The Issues Facing Pension Systems

As populations get older there is a common economic problem facing developed and emerging economies. The rise in life expectancy and the inflating of the median working age is leading to a strain on pre-existing pension systems, and creating a future that leaves younger generations in strife, as the dependency ratio reduces to new lows. These issues are already visible in Japan which has seen a major increase in the amount of retired workers, and a large change in their dependency ratio.

Currently, most countries have a retirement age of around 60-65, meaning that some individuals will spend more time retired than working. In Australia there is no government set retirement age, however, there is a ‘preservation age’ which is the age you are able to start taking money from your superannuation, and a ‘pension age’ which is when you are able to receive a government pension. For individuals born in the last few decades, their preservation age is 60, and their pension age is 67. [1]

For governments to begin making a positive change they must pass reform to increase the retirement age, and to create other incentives for remaining in the workforce, such as increasing the age you can access a pension and other benefits. Such as Australia has done over the past few years, increasing the pension age from 65 to 67, and the preservation age from 55 to 60.

However, that is only the start of the problem. Currently, the main drivers in this issue are increases in life expectancy and falling birth rates, both lead to a smaller workforce supporting a growing population of retirees. There are a few other additional factors that are exemplifying this issue further.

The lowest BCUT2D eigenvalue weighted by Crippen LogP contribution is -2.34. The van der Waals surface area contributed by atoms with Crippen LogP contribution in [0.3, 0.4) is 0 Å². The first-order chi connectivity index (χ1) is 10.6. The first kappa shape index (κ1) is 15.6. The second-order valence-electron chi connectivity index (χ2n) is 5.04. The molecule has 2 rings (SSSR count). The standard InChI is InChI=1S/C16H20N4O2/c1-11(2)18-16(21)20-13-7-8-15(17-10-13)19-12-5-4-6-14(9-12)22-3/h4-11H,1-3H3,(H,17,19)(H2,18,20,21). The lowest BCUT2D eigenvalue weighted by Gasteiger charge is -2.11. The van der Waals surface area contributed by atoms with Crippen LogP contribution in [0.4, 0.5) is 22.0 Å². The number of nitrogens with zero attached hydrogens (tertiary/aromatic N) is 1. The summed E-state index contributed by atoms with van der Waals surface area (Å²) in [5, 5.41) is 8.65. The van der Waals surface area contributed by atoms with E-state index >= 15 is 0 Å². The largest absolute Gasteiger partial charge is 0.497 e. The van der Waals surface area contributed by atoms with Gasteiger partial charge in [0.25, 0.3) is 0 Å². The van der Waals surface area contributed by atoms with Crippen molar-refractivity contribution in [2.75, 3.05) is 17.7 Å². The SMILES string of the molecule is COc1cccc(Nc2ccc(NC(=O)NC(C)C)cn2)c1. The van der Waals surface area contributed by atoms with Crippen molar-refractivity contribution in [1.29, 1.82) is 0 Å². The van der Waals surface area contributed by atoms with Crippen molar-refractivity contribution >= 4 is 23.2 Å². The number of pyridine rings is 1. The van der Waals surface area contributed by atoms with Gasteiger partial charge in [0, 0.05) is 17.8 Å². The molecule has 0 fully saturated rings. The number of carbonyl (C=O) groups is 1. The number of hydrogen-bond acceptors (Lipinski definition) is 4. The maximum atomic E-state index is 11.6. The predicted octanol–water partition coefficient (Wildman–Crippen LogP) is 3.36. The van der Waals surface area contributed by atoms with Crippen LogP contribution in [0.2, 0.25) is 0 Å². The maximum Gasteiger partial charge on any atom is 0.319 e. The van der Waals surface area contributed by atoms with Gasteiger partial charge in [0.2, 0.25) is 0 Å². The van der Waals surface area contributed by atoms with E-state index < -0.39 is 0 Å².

One of those factors is a lack of easy access to pensions, which has made it hard for individuals to save for their retirement, it also makes it difficult for individuals who are self-employed, or working in the informal sector to begin saving.

Another is a long-term low economic growth environment, which has led to significantly low than average portfolio returns for pension funds. Low interest rates have also lead to an increase in future liabilities, increasing the strain on long-term investors and pension funds.

A third factor is globally low levels of financial literacy, which has made it harder for individuals to properly manage their own pension as they are unable to make well-informed decisions for their own savings. This is especially the case for countries like China and India, who are respectively placed 97th and 116th in the world for financial literacy rates. Whereas countries like Canada, Australia and the US are placed 4th, 9th, and 14th. [2]


There are also inadequate savings rates, meaning individuals are extremely unlikely to have the amount saved that they require, putting the burden of their pension growth into the performance of their investments, which as mentioned earlier, is difficult due to low levels of financial literacy, and low economic growth. Currently, some countries do not have minimum contribution rates to pension schemes, those that do like the UK, and US have rates at a minimum of 4-9 percent in the US and 8% recently in the UK due to the UK Personal Accounts scheme, however previous to that the rate was only 3%. These tied in with low participation rates, at 50% in the US and 40% in the UK, only exaggerate the issue. Whereas Australia has a minimum employer contribution rate of 9% and a participation rate of 90-95 percent. [3]   

Finally, there is a high degree of individual responsibility to manage one’s pension, increasing portfolio risk, and reducing the certainty that one will be in a sound position during retirement.